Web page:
Mother image or colonial oppressor?Examining Queen Victoria’s legacy after the Winnipeg statue collapsed

Mother image or colonial oppressor?Examining Queen Victoria’s legacy after the Winnipeg statue collapsed



On Canada’s National Day, after the statue of Queen Victoria was overthrown on the legislative grounds of Manitoba, two professors in the province said that they wanted to confess the life and legacy of the British monarch.

Victoria ruled Britain from 1837 until her death in 1901. This period was marked by the unprecedented expansion of the British Empire, including continued expansion in what is now called Canada.

“Queen Victoria held the presidency in the cruelest and most expansive years in colonial history-when land was stolen the most, when things like the Indian Act happened [were] In place,” said Niigaan Sinclair, professor of indigenous studies at the University of Manitoba.

He said he could understand why on July 1, a small group of people participated in the “Every Child Is Important” walk-in memory of children forced to attend boarding school-toppled in the Manitoba Legislature Up the statue of Queen Victoria. The statue and its base were painted with red handprints, and the head was severed and thrown into the Assiniboine River.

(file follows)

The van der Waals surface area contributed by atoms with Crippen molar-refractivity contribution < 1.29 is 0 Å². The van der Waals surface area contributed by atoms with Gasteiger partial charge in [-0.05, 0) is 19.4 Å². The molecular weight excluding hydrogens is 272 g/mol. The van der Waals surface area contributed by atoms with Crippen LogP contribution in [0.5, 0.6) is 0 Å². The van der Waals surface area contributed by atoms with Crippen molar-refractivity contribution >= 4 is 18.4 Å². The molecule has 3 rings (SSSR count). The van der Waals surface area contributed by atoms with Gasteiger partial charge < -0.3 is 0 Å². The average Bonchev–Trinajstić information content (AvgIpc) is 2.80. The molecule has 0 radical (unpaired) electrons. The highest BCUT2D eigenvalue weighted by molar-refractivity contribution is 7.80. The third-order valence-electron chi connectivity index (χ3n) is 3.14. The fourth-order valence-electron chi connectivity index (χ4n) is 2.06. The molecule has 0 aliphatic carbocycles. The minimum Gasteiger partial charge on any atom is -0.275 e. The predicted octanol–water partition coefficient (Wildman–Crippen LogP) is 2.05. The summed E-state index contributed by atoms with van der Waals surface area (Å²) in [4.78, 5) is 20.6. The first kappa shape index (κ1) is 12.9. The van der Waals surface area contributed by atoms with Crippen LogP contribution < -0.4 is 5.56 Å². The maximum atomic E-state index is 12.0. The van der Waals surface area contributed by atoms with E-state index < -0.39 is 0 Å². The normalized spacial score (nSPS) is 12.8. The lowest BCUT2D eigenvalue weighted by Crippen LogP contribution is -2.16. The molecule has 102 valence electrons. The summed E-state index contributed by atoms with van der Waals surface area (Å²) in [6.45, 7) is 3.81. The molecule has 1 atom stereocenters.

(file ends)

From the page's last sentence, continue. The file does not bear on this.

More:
A smaller statue depicting Queen Elizabeth on the Legislative Council grounds was also torn down.

As more and more people face the grim reality of the Canadian boarding school system and the country’s colonial heritage, anger and frustration may trigger this reaction.

On Canada’s National Day, the statue of Queen Victoria of the Manitoba Legislature was overturned and the head removed. Sinclair said that given the long-term effects of colonialism, he understood this reaction. (Justin Fraser/Canadian Broadcasting Corporation)

The role of the British Empire in expelling indigenous peoples

“We have experienced 150 years of cruel, harsh, terrible violence, most of which still exist in the streets of Winnipeg in the form of policies and laws, so it’s no surprise that people will turn to this,” Sinclair Say.

“Let’s get some scope here. A statue that has been re-altered, edited or destroyed, whatever you want to call it, is nowhere near the scope that indigenous people continue to experience every day.”

Adele Perry, director of the Center for Human Rights Studies and a professor of history at the University of Michigan, said Queen Victoria and the British Empire played an “absolutely key role” in negotiations on treaties, boarding schools and other aspects in Canada. System of depriving indigenous people.

Although she has never visited Canada, Victoria ruled during the signing of five numbered treaties covering most of Manitoba, in which aboriginal leaders reached an agreement with the royal family.

These treaties are constitutionally recognized agreements that allow the Canadian government to actively pursue agriculture, settlements, transportation links, and resource development in exchange for payment or other commitments. Manitoba Treaty Committee says.